Posted January 2, 2011 by editor in Retrospectives

Disney: Aladdin

Following Beauty and the Beast is a difficult position to be in even if you happen to be Disney’s next big hit. Aladdin holds up superbly, representing yet another triumph to add to the list for the so-called ‘Disney Renaissance.’ It is little wonder it has achieved such steady success; all the components which go into a classic Disney are in abundance in Aladdin: there are laughs aplenty, unforgettable songs and truly lovable characters. More so than in earlier Disney films there is a very distinct brand of cross-generational humour – jokes which keep kiddies happy for their slapstick qualities or just plain silliness, but which have a little something thrown in for the adults too.

Aladdin may well be the first truly modern Disney film. Although it has many elements you can recognize from earlier films, the hero is certainly a very modern one. Rulers, princesses and evil advisors are nothing new, but never before has it been down to a common street urchin to save the day (Oliver & Company aside – Dickens doesn’t count!), let alone an Arab one. Thinking about it, Disney barely seems to have left the Western world thus far so extending their universe to Agrabah is a pretty bold step.

The new setting came as a real boost to Disney, who risked peaking too soon with Beauty and the Beast. Like its predecessor, Aladdin won two academy awards, both for its score and the new, unexplored setting of the film probably helped this happen: no matter how high quality it may be, too much of the same thing isn’t always a good thing in the award stakes and the distinctly Arabian feel in all elements of Aladdin certainly will have given it that extra push with the critics.

Whilst the characters may be original as far as appearances go, their purpose in the grand scheme of the film is nothing especially new, but the stand-out performance must be the Genie’s, superbly voiced by the comic gem that is Robin Williams. The fast-talking, high wired Genie is always one step ahead of the other characters in his rhetoric. His performance is responsible for one critic labelling Aladdin “the funniest feature ever made” and another citing the Genie as a “narcissistic circus act”, but whatever you may think of him, the Genie is the sunshine to Aladdin’s rain and unfortunately the end result is far from a rainbow…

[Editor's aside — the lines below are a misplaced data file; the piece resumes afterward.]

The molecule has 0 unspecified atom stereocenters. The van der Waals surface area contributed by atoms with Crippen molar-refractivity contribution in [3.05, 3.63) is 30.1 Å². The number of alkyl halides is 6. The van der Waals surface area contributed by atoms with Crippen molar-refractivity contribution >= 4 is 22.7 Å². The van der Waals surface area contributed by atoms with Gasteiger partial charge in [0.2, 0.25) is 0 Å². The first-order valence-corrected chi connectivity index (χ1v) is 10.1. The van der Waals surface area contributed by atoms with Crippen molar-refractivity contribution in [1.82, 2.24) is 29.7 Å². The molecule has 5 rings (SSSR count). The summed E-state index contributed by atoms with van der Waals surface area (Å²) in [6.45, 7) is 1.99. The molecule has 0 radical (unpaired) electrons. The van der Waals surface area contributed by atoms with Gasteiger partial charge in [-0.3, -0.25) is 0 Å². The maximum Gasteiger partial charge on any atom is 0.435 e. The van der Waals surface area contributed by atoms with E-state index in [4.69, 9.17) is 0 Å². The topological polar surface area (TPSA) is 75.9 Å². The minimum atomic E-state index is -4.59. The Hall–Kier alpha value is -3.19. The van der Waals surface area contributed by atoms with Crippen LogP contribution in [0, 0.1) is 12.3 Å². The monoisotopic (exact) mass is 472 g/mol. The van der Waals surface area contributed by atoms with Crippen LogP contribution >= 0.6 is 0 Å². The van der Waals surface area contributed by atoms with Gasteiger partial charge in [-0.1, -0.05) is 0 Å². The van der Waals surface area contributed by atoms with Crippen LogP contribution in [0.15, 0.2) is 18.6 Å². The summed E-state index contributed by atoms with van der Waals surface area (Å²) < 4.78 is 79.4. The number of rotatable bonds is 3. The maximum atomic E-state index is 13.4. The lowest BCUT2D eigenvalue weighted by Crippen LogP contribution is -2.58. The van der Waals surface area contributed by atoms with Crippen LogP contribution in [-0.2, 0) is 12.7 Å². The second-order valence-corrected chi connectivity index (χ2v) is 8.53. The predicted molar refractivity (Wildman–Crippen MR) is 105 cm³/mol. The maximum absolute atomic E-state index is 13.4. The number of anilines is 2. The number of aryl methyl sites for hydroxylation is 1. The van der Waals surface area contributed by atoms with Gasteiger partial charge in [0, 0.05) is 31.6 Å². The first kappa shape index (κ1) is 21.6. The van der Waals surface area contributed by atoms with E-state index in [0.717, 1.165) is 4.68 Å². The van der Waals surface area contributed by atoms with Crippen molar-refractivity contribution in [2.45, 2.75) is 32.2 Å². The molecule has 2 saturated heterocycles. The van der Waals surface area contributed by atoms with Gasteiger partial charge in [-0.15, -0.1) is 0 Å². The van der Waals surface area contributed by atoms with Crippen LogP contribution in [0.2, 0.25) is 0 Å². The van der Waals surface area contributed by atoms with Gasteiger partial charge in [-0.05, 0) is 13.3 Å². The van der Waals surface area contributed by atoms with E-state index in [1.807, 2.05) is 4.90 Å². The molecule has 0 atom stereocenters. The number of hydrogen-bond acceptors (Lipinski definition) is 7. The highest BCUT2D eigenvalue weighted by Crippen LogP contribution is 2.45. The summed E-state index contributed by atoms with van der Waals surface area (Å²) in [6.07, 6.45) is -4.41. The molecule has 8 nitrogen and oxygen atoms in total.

Enter Jafar. Jafar is one bad cookie and despite the fact that when the film begins he is already the second most powerful man in Agrabah, as the Sultan’s Royal Vizier, he still craves the crown for himself. Jafar is sly, cunning, slow talking and couldn’t contrast with the Genie any more than he does short of turning into a demon. Initially written as an impatient, stroppy character with a calculating sidekick (Iago, the parrot), the decision to make Jafar into more of a ‘British’ super-villain really paid off as he is much more of an ominous foe than the annoyance he would have been had they stuck to their earlier designs.

Speaking of design, the unsung hero of the film’s designers deserves a bit of a mention: the magic carpet. Although it has no face, no voice and no obvious way of expressing itself, the Magic Carpet is one of the most intelligent, wily and sentient sidekicks to grace a Disney cast, with a wider range of emotions than you would ever have expected from a rug. Not only is he integral to foiling Jafar’s evil plan, but without the Magic Carpet, ‘A Whole New World’ would have been sung from the back of a camel. What is most remarkable about the Carpet though, is that it is testament to the exceptionally fast development of CGI in just a couple of years. Everyone marvelled at the Beast’s Ballroom in 1991, but that was swiftly overtaken in no time at all by the remarkable CGI carpet, which is completely computerized during every appearance it makes in the film.

Aladdin was the first film I ever saw in the cinema and as such it will always have a special place in my film collection. Today’s kiddies may laugh in the face of a CGI rug and princess with her belly button showing, but Aladdin represents the dawn of a truly modern era of family cinema which stands in line with modern views and opinions. Its creators themselves commented how they didn’t want Aladdin to become a “1980s ‘greed is good’ movie” and indeed it has gone down in history as one of the first modern family films which gives you what you want and then helps you realize all you really need is love.

Dani Singer